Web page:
ANSWER: I am gratified that my writing has enjoyed critical success. I have always held writers in high esteem and I believe that it is a great honor to publish a book. One of the happiest days of my life was when I was informed that the ‘Ballad of Rocky Ruiz’ had been selected for publication. So I’m very proud to be included in the “writers’ club.” That for me is award enough – although it is nice when your peers select your work for special recognition, as occurred with the Colorado Authors League.

QUESTION: What has your experience with your publisher been like? Is it everything you’d hoped for?

ANSWER: My current publisher is Arte Público Press and they have been great. I understand the limitations of working with a small/university press, but I think the staff at AP have done everything they can to produce an attracative, eye-catching book, and to try to ensure its success. We were on a rushed schedule but even so the copy editing, review of galleys, final edits, cover art, and now the advertising all were done professionally and with respect for me and my work. So, I have to say that yes, working with AP has been everything I’d hoped for.

QUESTION: How did you find your literary agent? What has your experience with your agent been like?

ANSWER: My current agent is Toni Lopopolo and we connected in a round-about way through the blog I contribute to – La Bloga. One of my fellow contributors on La Bloga had worked with Toni in the past and she recommended Toni to me as a possible agent for my latest book. I contacted Toni with the usual query. At the same time, coincidentally, Toni responded to others on La Bloga about some of their posts, so we were kind of “introduced” on La Bloga. Toni followed up my query by looking at my manuscript, asking several questions, and making me dig deep into making the manuscript as clean and well-written as possible. When we finished that process, she started to energetically send out queries and the manuscript. I think Toni is great at not only being an agent but also at critically looking at manuscripts and making constructive and important suggestions for improvements.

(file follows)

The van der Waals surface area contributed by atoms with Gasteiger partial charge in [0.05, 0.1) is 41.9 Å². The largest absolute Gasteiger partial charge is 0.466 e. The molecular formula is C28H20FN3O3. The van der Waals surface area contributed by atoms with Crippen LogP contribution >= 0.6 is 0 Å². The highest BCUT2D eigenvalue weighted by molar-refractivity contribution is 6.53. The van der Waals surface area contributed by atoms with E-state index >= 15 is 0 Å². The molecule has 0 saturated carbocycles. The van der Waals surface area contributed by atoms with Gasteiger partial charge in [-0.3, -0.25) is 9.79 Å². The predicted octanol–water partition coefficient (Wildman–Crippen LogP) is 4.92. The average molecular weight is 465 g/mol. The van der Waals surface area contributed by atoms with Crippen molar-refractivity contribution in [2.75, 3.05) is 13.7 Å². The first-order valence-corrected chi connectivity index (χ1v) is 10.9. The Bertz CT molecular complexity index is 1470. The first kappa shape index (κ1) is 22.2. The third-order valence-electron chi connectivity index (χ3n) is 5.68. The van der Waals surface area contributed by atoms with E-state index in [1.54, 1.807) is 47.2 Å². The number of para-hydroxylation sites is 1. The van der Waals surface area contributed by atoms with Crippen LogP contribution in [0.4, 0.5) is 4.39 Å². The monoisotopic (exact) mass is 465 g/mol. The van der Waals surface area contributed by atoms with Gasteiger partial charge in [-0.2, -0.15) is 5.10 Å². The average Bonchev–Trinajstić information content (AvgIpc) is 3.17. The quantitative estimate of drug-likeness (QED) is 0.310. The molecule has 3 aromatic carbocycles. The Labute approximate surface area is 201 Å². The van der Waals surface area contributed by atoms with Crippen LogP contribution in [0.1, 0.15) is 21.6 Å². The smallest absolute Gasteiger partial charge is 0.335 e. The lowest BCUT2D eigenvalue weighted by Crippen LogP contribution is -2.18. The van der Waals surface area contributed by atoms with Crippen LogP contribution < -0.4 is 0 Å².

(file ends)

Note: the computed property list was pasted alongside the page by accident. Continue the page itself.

QUESTION: Do you have any book signing or reading events coming up?

ANSWER: I have two events coming up fairly quickly: the Pasadena Lit Fest on May 11 and a reading/signing at West Side Books here in Denver on May 19.

QUESTION: How do you feel about the “rules” of contemporary writing: no adverbs, no dialogue tags, show don’t tell, etc.? In your opinion, how important are they to writing? Are there any that you particularly adhere to?

ANSWER: I think writing rules are important because most of them are designed to assist with clarity, meaning, and communication, all things that any writer wants in his/her writing. Of course, a writer has to know when to bend or even break the rules for precisely the same reasons: clarity, meaning, communication. Such things as passive voice, too many adverbs, even dialog tags get in the reader’s way – the author inserts him or herself into the writing with these lapses. On the other hand, there may be a spot in the book where the author has to disobey the rules because that is what makes the most sense to the writer. Strictly a subjective judgment call.

QUESTION: What is your favorite or least favorite part of writing?

ANSWER: The part of writing that I don’t really care for is the business part. A writer friend told me recently that today a writer spends more time marketing than writing. Unfortunately, she was correct. I resent the time I have to spend away from the actual act of creative writing. But, there doesn’t seem to be any way around that , at least in my case.

QUESTION: You are a co-founder of and regular contributor to La Bloga, an award-winning Internet magazine devoted to Latino literature, culture, news, and opinions. How did you come up with the idea? Where can readers find it?

ANSWER: La Bloga has been around since 2004. The idea was mine. The Internet had opened doors of opportunity and I thought an online magazine devoted to the things I liked made sense, not just for me but for everyone else, too. I mentioned the idea to fellow Denver writer Rudy Garcia, in a bar, of course, and the two of us talked about it, off and on, for a long time until another friend of ours, tired of hearing the talk with no action, told us to put up or shut up. So Rudy set up the blog and we went live in November, 2004.

Surprisingly, La Bloga has done quite well and is very popular. Today we have ten regular contributors from around the country. Each day there is something new on the blog. Currently I post every two weeks (Friday). It’s quite a vibrant site with reviews, interviews, essays, poetry, photojournalism, opinion pieces, announcements for writers, news of new books, art, music, etc. One of the best things about the site is that we have created a list of Latino/a writers with links to webites for more info about each writer. Several college professors have told us that they use La Bloga in their classes and encourage students to check us out. You can do the same at

QUESTION: Please list any websites or social media links for yourself or your book. Thanks!